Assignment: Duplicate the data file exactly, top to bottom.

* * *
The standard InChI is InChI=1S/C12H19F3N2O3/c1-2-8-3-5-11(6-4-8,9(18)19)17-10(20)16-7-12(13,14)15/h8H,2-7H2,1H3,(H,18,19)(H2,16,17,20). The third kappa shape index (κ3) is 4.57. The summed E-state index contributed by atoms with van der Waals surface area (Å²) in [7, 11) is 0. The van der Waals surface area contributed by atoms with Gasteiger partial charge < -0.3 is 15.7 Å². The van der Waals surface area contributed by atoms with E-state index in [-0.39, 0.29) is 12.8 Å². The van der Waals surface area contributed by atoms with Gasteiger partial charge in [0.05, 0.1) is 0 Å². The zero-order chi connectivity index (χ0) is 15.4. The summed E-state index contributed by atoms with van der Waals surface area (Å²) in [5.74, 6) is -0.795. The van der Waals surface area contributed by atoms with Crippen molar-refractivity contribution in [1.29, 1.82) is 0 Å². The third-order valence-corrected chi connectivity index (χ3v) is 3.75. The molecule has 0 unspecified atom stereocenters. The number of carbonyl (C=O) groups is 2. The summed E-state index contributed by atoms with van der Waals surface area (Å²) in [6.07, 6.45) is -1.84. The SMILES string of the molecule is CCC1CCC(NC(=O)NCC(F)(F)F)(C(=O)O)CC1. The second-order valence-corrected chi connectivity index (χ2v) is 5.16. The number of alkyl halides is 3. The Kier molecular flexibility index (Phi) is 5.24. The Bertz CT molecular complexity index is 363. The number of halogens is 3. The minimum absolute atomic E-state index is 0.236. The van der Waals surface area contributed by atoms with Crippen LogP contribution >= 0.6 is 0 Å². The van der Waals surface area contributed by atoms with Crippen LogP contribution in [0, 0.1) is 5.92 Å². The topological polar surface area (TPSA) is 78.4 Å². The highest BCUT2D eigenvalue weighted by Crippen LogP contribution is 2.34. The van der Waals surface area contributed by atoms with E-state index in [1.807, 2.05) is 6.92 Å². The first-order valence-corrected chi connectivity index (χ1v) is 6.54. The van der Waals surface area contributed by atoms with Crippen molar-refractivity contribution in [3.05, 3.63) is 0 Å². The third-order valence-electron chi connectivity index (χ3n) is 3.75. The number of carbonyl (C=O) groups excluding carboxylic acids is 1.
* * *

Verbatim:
The standard InChI is InChI=1S/C12H19F3N2O3/c1-2-8-3-5-11(6-4-8,9(18)19)17-10(20)16-7-12(13,14)15/h8H,2-7H2,1H3,(H,18,19)(H2,16,17,20). The third kappa shape index (κ3) is 4.57. The summed E-state index contributed by atoms with van der Waals surface area (Å²) in [7, 11) is 0. The van der Waals surface area contributed by atoms with Gasteiger partial charge < -0.3 is 15.7 Å². The van der Waals surface area contributed by atoms with E-state index in [-0.39, 0.29) is 12.8 Å². The van der Waals surface area contributed by atoms with Gasteiger partial charge in [0.05, 0.1) is 0 Å². The zero-order chi connectivity index (χ0) is 15.4. The summed E-state index contributed by atoms with van der Waals surface area (Å²) in [5.74, 6) is -0.795. The van der Waals surface area contributed by atoms with Crippen molar-refractivity contribution in [1.29, 1.82) is 0 Å². The third-order valence-corrected chi connectivity index (χ3v) is 3.75. The molecule has 0 unspecified atom stereocenters. The number of carbonyl (C=O) groups is 2. The summed E-state index contributed by atoms with van der Waals surface area (Å²) in [6.07, 6.45) is -1.84. The SMILES string of the molecule is CCC1CCC(NC(=O)NCC(F)(F)F)(C(=O)O)CC1. The second-order valence-corrected chi connectivity index (χ2v) is 5.16. The number of alkyl halides is 3. The Kier molecular flexibility index (Phi) is 5.24. The Bertz CT molecular complexity index is 363. The number of halogens is 3. The minimum absolute atomic E-state index is 0.236. The van der Waals surface area contributed by atoms with Crippen LogP contribution >= 0.6 is 0 Å². The van der Waals surface area contributed by atoms with Crippen LogP contribution in [0, 0.1) is 5.92 Å². The topological polar surface area (TPSA) is 78.4 Å². The highest BCUT2D eigenvalue weighted by Crippen LogP contribution is 2.34. The van der Waals surface area contributed by atoms with E-state index in [1.807, 2.05) is 6.92 Å². The first-order valence-corrected chi connectivity index (χ1v) is 6.54. The van der Waals surface area contributed by atoms with Crippen molar-refractivity contribution in [3.05, 3.63) is 0 Å². The third-order valence-electron chi connectivity index (χ3n) is 3.75. The number of carbonyl (C=O) groups excluding carboxylic acids is 1.